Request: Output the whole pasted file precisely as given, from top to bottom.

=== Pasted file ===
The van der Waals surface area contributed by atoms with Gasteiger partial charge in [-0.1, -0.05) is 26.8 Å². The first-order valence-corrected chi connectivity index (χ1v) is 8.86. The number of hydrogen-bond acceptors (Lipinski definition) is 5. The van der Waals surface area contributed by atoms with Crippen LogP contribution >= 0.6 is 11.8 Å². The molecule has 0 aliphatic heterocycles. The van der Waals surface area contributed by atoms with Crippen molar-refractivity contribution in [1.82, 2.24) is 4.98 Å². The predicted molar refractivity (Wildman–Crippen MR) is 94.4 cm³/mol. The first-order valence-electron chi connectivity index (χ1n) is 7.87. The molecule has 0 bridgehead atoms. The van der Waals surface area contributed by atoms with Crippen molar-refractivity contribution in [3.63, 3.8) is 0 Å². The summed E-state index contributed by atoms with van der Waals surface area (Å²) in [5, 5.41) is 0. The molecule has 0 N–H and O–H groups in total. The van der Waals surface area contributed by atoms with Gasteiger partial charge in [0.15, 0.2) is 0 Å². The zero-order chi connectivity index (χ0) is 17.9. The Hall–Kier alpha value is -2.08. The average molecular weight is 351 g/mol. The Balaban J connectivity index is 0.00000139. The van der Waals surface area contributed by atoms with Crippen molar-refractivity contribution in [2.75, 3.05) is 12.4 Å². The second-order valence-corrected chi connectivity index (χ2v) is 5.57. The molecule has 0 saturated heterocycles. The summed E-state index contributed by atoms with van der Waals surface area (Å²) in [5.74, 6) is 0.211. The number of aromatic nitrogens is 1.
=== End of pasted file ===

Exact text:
The van der Waals surface area contributed by atoms with Gasteiger partial charge in [-0.1, -0.05) is 26.8 Å². The first-order valence-corrected chi connectivity index (χ1v) is 8.86. The number of hydrogen-bond acceptors (Lipinski definition) is 5. The van der Waals surface area contributed by atoms with Crippen LogP contribution >= 0.6 is 11.8 Å². The molecule has 0 aliphatic heterocycles. The van der Waals surface area contributed by atoms with Crippen molar-refractivity contribution in [1.82, 2.24) is 4.98 Å². The predicted molar refractivity (Wildman–Crippen MR) is 94.4 cm³/mol. The first-order valence-electron chi connectivity index (χ1n) is 7.87. The molecule has 0 bridgehead atoms. The van der Waals surface area contributed by atoms with Crippen molar-refractivity contribution in [3.63, 3.8) is 0 Å². The summed E-state index contributed by atoms with van der Waals surface area (Å²) in [5, 5.41) is 0. The molecule has 0 N–H and O–H groups in total. The van der Waals surface area contributed by atoms with Gasteiger partial charge in [0.15, 0.2) is 0 Å². The zero-order chi connectivity index (χ0) is 17.9. The Hall–Kier alpha value is -2.08. The average molecular weight is 351 g/mol. The Balaban J connectivity index is 0.00000139. The van der Waals surface area contributed by atoms with Crippen molar-refractivity contribution in [2.75, 3.05) is 12.4 Å². The second-order valence-corrected chi connectivity index (χ2v) is 5.57. The molecule has 0 saturated heterocycles. The summed E-state index contributed by atoms with van der Waals surface area (Å²) in [5.74, 6) is 0.211. The number of aromatic nitrogens is 1.